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UK mobile payment service Paym to close in March 2023

UK mobile payment service Paym will close on 7th March 2023. The service, which allowed users to make and receive payments using their mobile phone numbers, was launched in 2014.
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How AI technology is transforming the smartphone experience

How AI technology is transforming the smartphone experience

From improved performance to personalized recommendations, AI is enhancing the functionality and usability of smartphones for users

By incorporating advanced algorithms and machine learning capabilities, AI can help to optimize a smartphone's performance, providing users with a faster, more efficient and user-friendly experience.
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European smartphone shipments fall to lowest Q1 total since 2013

A new report from Counterpoint Research's Market Monitor service shows European smartphone shipments dropping by 12% year-on-year in the first quarter of 2022. That's the lowest Q1 total since 2013.
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Qualcomm legal action moves forward in the UK

Qualcomm legal action moves forward in the UK

Which? seeks payout for Samsung and Apple smartphone owners

Consumer protection organisation Which? has been given permission by the UK's Competition Appeal Tribunal to represent Apple and Samsung smartphone buyers in a legal case against chip manufacturer Qualcomm.
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Google announces new devices

Google announces new devices

Pixel Watch, smartphones, earbuds and more

Google's 2022 I/O conference for developers has seen the company previewing new products, including its Pixel 7 smartphone, a Pixel tablet and the first smartwatch entirely built by Google.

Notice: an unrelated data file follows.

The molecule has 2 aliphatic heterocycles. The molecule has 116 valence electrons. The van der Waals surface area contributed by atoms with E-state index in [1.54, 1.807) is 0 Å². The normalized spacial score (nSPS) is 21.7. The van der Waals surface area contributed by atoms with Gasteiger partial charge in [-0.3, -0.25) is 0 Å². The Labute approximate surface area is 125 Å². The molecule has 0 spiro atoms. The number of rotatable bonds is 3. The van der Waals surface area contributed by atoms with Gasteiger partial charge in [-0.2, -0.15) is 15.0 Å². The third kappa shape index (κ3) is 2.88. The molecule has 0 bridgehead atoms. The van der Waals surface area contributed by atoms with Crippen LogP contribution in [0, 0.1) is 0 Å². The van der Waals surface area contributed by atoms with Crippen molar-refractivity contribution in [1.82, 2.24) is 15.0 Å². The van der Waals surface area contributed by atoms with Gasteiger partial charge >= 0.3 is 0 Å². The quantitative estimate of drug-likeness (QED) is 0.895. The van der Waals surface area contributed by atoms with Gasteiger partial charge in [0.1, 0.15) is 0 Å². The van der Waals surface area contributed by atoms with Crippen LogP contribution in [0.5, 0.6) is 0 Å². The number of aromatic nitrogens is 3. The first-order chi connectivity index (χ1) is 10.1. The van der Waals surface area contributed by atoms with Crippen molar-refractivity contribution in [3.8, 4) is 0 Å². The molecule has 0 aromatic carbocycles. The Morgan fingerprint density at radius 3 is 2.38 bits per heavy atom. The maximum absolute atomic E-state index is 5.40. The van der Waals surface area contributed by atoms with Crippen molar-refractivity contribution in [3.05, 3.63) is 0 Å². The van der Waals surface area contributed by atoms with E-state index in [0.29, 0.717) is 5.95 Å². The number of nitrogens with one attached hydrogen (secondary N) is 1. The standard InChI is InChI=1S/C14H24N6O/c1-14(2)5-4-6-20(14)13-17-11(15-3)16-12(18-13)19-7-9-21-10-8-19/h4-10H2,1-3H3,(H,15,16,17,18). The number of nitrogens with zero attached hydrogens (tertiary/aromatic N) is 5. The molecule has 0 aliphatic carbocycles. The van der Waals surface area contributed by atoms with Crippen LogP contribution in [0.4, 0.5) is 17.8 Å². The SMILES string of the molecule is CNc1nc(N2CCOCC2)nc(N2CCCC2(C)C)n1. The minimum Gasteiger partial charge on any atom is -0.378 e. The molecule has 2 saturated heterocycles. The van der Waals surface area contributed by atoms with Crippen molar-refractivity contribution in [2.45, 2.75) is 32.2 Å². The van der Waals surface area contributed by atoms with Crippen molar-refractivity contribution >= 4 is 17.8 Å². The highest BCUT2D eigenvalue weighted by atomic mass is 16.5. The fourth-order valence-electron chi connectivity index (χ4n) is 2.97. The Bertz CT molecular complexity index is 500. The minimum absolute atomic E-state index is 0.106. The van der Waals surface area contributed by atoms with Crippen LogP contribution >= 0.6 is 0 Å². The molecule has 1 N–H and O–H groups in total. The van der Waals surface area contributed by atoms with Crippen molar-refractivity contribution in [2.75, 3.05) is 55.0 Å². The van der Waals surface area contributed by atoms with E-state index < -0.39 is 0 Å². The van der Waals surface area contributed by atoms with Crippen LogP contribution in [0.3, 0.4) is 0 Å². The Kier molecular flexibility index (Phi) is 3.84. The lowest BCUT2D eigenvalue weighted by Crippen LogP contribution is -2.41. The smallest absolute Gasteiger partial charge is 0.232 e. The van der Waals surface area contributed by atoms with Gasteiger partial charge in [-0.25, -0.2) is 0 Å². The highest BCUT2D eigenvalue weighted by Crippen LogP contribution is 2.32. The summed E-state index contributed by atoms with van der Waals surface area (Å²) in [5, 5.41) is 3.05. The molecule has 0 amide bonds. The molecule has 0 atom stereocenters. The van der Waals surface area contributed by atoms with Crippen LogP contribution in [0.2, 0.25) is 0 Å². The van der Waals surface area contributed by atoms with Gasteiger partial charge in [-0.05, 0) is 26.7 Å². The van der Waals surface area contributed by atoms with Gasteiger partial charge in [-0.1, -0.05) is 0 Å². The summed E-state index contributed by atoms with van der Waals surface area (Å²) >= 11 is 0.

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Opinion Articles

Sunday, July 18, 2010

Why Facebook is a friend of anonymity

Mark Bridge writes:

Mention 'anonymity' to anyone these days and it's pretty likely they'll start talking about Facebook. Maybe Google Street View, maybe RF chips in passports... but probably Facebook.

This 'over sharing' of personal information is a far cry from the situation a few years ago. Once, no-one on the internet really admitted who they were. That New Yorker cartoon - "Nobody knows you're a dog" - wasn't far off the truth. You couldn't tell a dungeonmaster from a librarian when they were online.

But then, as 'normal people' began to get famous by blogging and having an opinion, the appeal of anonymity began to wane. No-one wanted to be mistaken for a dog. They wanted their name in lights, a reality TV show and fame for 15 minutes.

Facebook encouraged - nay, insisted on - real names, although a few fakes slipped through. And doom-mongers warned that mobile phone users were all carrying tracking devices in their pockets. It seemed that anonymity was dead.

But, as Jeff Goldblum warned us in Jurassic Park, life finds a way round things. Today that way is BlackBerry Messenger, which offers the option of PIN codes instead of names. It's Twitter, which lets you be anyone you want. It's instant messaging, one of our oldest online companions. And it's all available from those ubiquitous mobile devices.

Even SMS has evolved. Conventional text messages show up on a monthly bill. It's the same problem as itemised phone calls. They may not reveal what you're saying - but they'll reveal who you're talking to. Yet send your texts to Twitter or Facebook (admittedly not available in all countries) and 'nosy parents' won't learn anything from your mobile bill. Chat online using Windows Live, ICQ, Nimbuzz – and yes, Facebook - and your contacts can remain secret even if someone checks your phone. (Talking of phones, it's now easier than ever to do your social networking by mobile, thanks to SNS-friendly manufacturers such as INQ).

Oh sure, governments, police forces and network operators can still identify you. But unwelcome contemporaries and peers won't track you down. Which means - certainly for many younger mobile phone users - Facebook isn't an enemy of anonymity. It's a trusted friend.

Facebook friend

 

 

 

[Article inspired by a tweet from GuamGuy]

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Mark

7/19/2010 8:13 PM

This article's made it into Carnival of the Mobilists: bit.ly/95NZBL

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